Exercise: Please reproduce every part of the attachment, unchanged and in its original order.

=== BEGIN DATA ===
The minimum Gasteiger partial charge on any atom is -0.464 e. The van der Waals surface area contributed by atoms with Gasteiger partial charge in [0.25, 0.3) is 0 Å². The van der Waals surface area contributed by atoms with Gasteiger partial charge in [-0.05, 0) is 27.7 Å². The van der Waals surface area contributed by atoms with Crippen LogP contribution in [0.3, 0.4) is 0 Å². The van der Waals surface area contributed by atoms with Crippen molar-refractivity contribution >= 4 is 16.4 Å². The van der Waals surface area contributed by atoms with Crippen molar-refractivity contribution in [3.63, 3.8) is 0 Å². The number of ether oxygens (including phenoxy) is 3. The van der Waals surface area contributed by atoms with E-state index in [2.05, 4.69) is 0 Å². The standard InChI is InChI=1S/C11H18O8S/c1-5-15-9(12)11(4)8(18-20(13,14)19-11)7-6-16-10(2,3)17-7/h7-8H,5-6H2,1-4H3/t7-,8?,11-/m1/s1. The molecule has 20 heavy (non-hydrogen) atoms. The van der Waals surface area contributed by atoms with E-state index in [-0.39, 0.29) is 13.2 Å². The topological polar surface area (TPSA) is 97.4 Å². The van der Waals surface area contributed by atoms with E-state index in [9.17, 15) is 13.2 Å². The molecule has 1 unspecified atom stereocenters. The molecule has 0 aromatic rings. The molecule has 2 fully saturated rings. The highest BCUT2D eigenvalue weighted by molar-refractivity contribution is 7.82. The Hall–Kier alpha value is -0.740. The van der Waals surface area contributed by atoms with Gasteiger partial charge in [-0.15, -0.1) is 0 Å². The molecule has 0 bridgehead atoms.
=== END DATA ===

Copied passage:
The minimum Gasteiger partial charge on any atom is -0.464 e. The van der Waals surface area contributed by atoms with Gasteiger partial charge in [0.25, 0.3) is 0 Å². The van der Waals surface area contributed by atoms with Gasteiger partial charge in [-0.05, 0) is 27.7 Å². The van der Waals surface area contributed by atoms with Crippen LogP contribution in [0.3, 0.4) is 0 Å². The van der Waals surface area contributed by atoms with Crippen molar-refractivity contribution >= 4 is 16.4 Å². The van der Waals surface area contributed by atoms with Crippen molar-refractivity contribution in [3.63, 3.8) is 0 Å². The number of ether oxygens (including phenoxy) is 3. The van der Waals surface area contributed by atoms with E-state index in [2.05, 4.69) is 0 Å². The standard InChI is InChI=1S/C11H18O8S/c1-5-15-9(12)11(4)8(18-20(13,14)19-11)7-6-16-10(2,3)17-7/h7-8H,5-6H2,1-4H3/t7-,8?,11-/m1/s1. The molecule has 20 heavy (non-hydrogen) atoms. The van der Waals surface area contributed by atoms with E-state index in [-0.39, 0.29) is 13.2 Å². The topological polar surface area (TPSA) is 97.4 Å². The van der Waals surface area contributed by atoms with E-state index in [9.17, 15) is 13.2 Å². The molecule has 1 unspecified atom stereocenters. The molecule has 0 aromatic rings. The molecule has 2 fully saturated rings. The highest BCUT2D eigenvalue weighted by molar-refractivity contribution is 7.82. The Hall–Kier alpha value is -0.740. The van der Waals surface area contributed by atoms with Gasteiger partial charge in [-0.15, -0.1) is 0 Å². The molecule has 0 bridgehead atoms.